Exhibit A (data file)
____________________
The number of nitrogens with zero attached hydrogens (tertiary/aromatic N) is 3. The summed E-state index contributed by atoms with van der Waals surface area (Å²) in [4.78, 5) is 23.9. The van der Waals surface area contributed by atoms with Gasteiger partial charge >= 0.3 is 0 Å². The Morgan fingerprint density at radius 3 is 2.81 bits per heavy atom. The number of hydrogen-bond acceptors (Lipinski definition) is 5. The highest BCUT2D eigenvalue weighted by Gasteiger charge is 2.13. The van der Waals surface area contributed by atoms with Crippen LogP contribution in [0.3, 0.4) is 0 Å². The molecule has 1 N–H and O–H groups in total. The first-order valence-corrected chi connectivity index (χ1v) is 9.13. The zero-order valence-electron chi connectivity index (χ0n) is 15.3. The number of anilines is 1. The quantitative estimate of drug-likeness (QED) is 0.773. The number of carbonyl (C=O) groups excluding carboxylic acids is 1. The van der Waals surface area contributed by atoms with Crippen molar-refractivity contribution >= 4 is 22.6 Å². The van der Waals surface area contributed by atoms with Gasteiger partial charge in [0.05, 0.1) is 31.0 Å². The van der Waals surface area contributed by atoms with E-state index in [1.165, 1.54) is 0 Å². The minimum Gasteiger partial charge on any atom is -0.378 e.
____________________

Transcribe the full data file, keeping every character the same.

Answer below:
The number of nitrogens with zero attached hydrogens (tertiary/aromatic N) is 3. The summed E-state index contributed by atoms with van der Waals surface area (Å²) in [4.78, 5) is 23.9. The van der Waals surface area contributed by atoms with Gasteiger partial charge >= 0.3 is 0 Å². The Morgan fingerprint density at radius 3 is 2.81 bits per heavy atom. The number of hydrogen-bond acceptors (Lipinski definition) is 5. The highest BCUT2D eigenvalue weighted by Gasteiger charge is 2.13. The van der Waals surface area contributed by atoms with Crippen LogP contribution in [0.3, 0.4) is 0 Å². The molecule has 1 N–H and O–H groups in total. The first-order valence-corrected chi connectivity index (χ1v) is 9.13. The zero-order valence-electron chi connectivity index (χ0n) is 15.3. The number of anilines is 1. The quantitative estimate of drug-likeness (QED) is 0.773. The number of carbonyl (C=O) groups excluding carboxylic acids is 1. The van der Waals surface area contributed by atoms with Crippen molar-refractivity contribution >= 4 is 22.6 Å². The van der Waals surface area contributed by atoms with Gasteiger partial charge in [0.05, 0.1) is 31.0 Å². The van der Waals surface area contributed by atoms with E-state index in [1.165, 1.54) is 0 Å². The minimum Gasteiger partial charge on any atom is -0.378 e.